I am Woman, Hear Me Roar… Three DIFF Docs Highlight the Female Voice
by Bridgette Poe
No matter how primitive or complex, music has always been an integral part of the human experience. From our early beginnings, it’s served us as much more than entertainment. In addition to being a platform for expressing emotion, music has always been a cornerstone of communication and a means to document (and pass down) history.
However, one of the strongest aspects of music remains its potential to create change – often, when finding ourselves with nothing, when we can’t make our voice heard and there’s no other way to change our situation – at these times, music is not only what keeps us going – it can also be what literally keeps us alive. Three documentaries screening as part of Dallas International Film Festival’s 10th year highlight the transformative and healing power of one’s personal song.
An engaging, well-made doc with a most dynamic subject, MISS SHARON JONES is a rare gem. Sharon Jones’ career story is, in and of itself, worth telling. Overcoming numerous (and seemingly insurmountable) odds, Sharon Jones finally found recognition. Her late-in life success story found her heading up the Brooklyn-based Dap-Kings and being lauded for her vocal prowess. Her incredible energy and stage presence has more than earned her the moniker “the female James Brown”. However, MISS SHARON JONES is only partly about her and her fellow band members as the work on their 2014 album: Give the People What They Want. Academy Award-winner Barbara Kopple documents Sharon Jones’ year long struggle to not only best the pancreatic cancer diagnoses she’s received – but to also keep her newly-minted career on track. The band does what they can to both support Sharon during her fight, while protecting her from certain realities of the situation. What never waivers here though, is the elation found in performing. Already well-known for her presence and for always giving it her all, it’s the boundless joy – her particular connection made with the audience – that is celebrated here. It’s Sharon Jones’ singular focus on her dream of getting back on stage that sees her through her darkest hours.
Another case of a female finding her power, while struggling for a position within the music industry, occurs on the seemingly opposite end of the spectrum. SONITA is more than just a story about a girl trying to break into the traditional misogynistic world of rap. Sonita is a young, Afghani female rapper living illegally in Iran. She DOES have the goods to break through though; she’s a skilled rapper and everyone who comes into contact with her is taken by her engaging, vibrant energy. However, her fight is not only in the rap realm, her patriarchal family absolutely believes that the best plan of action is for Sonita to be sold as a bride. For what currently amounts to about $9,000 USD, Sonita’s mother not only pushes for her to acquiesce; it’s escalated to the point of threats. But because she is who she is…Sonita’s charisma and drive will NOT be denied and eventually fortune finds a way to offer the possibility of pursuing her dreams of international rap stardom. Just as in MISS SHARON JONES, this portrait highlights feminine strength and just how creativity and the expression of one’s talent is not only a way to get through the struggle of the daily experience, in some cases – it’s absolutely the key to one’s survival. Sharing that same theme, but also sharing the international aspect of SONITA, is filmmaker Ido Haar’s documentation of a musical collaboration: PRESENTING PRINCESS SHAW.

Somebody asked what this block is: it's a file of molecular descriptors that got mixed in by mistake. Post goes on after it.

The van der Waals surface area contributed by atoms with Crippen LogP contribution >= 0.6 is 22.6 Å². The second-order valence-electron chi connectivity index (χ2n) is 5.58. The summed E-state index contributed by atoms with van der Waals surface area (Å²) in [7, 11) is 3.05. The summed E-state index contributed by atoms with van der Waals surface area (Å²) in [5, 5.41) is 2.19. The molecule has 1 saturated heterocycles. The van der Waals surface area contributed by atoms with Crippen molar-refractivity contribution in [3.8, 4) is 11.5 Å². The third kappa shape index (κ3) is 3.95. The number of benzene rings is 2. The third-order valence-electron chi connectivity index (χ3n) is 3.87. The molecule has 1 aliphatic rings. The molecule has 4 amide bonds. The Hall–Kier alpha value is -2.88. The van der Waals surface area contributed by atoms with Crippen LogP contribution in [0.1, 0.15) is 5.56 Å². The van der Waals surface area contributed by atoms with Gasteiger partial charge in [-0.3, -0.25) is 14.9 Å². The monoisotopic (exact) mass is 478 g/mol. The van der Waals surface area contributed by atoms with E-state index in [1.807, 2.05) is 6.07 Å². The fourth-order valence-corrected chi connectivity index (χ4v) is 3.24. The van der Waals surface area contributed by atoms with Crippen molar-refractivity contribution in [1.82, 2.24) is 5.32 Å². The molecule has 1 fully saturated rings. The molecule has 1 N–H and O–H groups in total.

PRESENTING PRINCESS SHAW began for Haar as a project following ‘Kutiman’, an Israeli viral-video artist whose chosen medium is sampling works of other artists found on YouTube. His site has earned millions of hits but it’s a woman in New Orleans who goes by the name of Princess Shaw that captures Kutiman’s attention. It’s only natural that the focus of the doc shifted for Haar to being more about Princess – her internet presence is one that not only serves as an outlet for her songs, but also as a confessional. Hers is a hard life in the poverty-stricken American South where she resides, she has overcome a challenging past – and just like Sharon Jones, all she’s looking for is a fair break in an unfair business. As in SONITA, Princess Shaw’s talent and her unwavering belief in her own value transcends all boundaries of culture, location, and situation. The common theme shared by this particular trio of films, MISS SHARON JONES, SONITA and PRESENTING PRINCESS SHAW, will not only have audiences cheering on the subjects and delighting in their steps toward success, but everyone who sees them will absolutely want to learn about and hear more from each one of these unique and amazingly talented female music artists.
DALLAS STAR AWARDOscar-nominated cinematographer Ed Lachman’s selected credits as a cinematographer include the Emmy nominated HBO mini-series Mildred Pierce and films including DESPERATELY SEEKING SUSAN, THE VIRGIN SUICIDES, and the Academy Award nominated film, CAROL.
DALLAS MAVERICK AWARDOur inaugural honoree, director, editor and producer Monte Hellman, has a career that spans six decades. He has exemplified cutting-edge filmmaking across multiple genres, working with budgets, from high-to-low, and with casts featuring stars to complete unknowns.